In most new product development efforts, a designer’s goal is to reduce friction and promote flow. This also applies when designing web pages or when building an online shopping cart.
Most Designers try to make things as simple as possible for the intended user.
In game development, friction can be used to build a challenge. This insight was presented by Daniel Burka, who described himself as a web designer, during his interview of David Gillis, who characterized himself as an Interaction Designer, in the "Friction Can Be a Good Thing : The role of gaming dynamics in user experience" article from UX Magazine, 21 October 2010.
According to Burka and Gillis, “Much of the fun in a game involves solving puzzles and learning how to achieve objectives more efficiently. So you actually want to learn how to do things more efficiently.” They add, “There is a fine line between what is challenging and what is frustrating.”
A great game has challenges that a motivated player can master.
Burka and Gillis used the phrase "Design Friction" to describe this concept. They do not use the word gamification.
The Design Friction concept is not the same as gamification. It can not be gamification when it it in a game:
Finding the Fun
According to Clinton Keith (@ClintonKeith, www.agilegamedevelopment.com), author of Agile Game Development with Scrum, the greatest challenge in game development is "finding the fun: exploring mechanics and isolating the core gameplay that will draw players." This objective provides focus and direction to the development network. Strategies and tactics regarding items such as architecture or game physics should support this objective.
The use of design friction is one way to shape fun in gameplay.
Reducing friction in new product development networks
Most of the time, individual contributors (which includes people with diverse functional specialties such as designers, developers, scientists, engineers, domain experts, and communication specialists involved in new product development efforts) strive to reduce friction for the intended users of a new product. Typically, gamification can be used to:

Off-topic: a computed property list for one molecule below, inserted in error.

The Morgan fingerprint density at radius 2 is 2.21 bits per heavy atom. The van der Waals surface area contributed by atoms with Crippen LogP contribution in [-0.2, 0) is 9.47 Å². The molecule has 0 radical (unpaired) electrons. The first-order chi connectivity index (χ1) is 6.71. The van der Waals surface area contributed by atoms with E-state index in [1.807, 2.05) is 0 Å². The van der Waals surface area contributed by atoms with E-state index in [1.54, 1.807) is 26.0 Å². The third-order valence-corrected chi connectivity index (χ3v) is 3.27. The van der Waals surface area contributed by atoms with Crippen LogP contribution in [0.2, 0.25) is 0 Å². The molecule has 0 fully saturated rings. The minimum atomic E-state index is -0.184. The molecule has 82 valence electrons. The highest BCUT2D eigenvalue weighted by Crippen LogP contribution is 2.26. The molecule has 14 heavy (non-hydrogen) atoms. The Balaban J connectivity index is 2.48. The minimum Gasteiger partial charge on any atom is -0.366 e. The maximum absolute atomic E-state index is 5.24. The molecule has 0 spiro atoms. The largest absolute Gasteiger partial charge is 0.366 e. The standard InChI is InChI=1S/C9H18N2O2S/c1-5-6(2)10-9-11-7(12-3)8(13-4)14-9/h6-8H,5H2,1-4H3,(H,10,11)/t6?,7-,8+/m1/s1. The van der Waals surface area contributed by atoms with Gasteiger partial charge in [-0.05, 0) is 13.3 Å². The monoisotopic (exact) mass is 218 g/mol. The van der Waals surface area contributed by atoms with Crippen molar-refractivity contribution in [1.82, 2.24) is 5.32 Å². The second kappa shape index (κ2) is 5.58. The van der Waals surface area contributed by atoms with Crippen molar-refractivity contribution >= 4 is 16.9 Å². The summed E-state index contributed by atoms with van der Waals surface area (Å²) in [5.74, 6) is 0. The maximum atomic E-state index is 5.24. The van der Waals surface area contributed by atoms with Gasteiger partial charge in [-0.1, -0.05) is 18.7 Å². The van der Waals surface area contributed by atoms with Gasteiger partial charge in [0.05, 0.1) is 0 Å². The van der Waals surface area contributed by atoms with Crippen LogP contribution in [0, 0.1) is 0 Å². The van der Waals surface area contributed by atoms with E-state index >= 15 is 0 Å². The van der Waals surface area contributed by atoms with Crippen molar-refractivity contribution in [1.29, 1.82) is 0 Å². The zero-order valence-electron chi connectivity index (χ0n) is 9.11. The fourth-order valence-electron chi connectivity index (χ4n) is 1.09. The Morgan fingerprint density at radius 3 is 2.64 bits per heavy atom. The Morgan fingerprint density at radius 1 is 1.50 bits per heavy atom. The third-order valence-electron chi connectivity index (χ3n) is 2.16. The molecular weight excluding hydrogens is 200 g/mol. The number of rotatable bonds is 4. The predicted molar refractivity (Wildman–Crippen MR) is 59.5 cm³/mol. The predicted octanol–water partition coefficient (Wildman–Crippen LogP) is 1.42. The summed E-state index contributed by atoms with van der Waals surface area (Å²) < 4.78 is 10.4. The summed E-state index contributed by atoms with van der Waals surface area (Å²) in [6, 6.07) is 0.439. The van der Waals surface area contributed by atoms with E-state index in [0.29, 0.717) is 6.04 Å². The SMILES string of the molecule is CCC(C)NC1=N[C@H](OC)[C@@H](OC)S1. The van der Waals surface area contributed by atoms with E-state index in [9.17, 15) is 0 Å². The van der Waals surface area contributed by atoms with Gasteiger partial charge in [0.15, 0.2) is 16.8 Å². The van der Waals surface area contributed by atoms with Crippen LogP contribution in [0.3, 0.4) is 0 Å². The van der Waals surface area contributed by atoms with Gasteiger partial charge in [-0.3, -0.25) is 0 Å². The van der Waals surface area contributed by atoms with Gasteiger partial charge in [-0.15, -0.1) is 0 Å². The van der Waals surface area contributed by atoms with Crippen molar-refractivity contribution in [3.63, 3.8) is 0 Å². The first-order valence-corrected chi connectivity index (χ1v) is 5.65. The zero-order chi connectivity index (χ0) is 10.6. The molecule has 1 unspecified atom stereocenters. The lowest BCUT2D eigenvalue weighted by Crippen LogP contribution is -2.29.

- Make the technology more engaging
- Encourage users to engage in the desired behaviors
- Facilitate a faster path to making the user successful in accomplishing their goals
- Introduce fun into the user experience
Designing for fun in new product development networks
New product development environments are impacted by friction. Popular options that networks may consider include:
- Adoption of new tools
- Evaluation of new, explicit practices, methodologies, principles, and theories
- Analysis of metrics
- Re-arrangements of the organizational chart
In my experience, the previously listed items tend not to produce fun for individual contributors. Most of the time, the previously listed approaches do not reduce friction and promote flow.
However, the concept of design friction can be applied to items such as:
- Improving the perception of autonomy, mastery, and purpose [this has been described by authors such as Daniel Pink in his book Drive] of individual contributors
- Improving cooperation, collaboration, and harmony within the network
Future posts will explore specific approaches to applying the Design Friction concept to upgrade new product development (NPD) paradigms.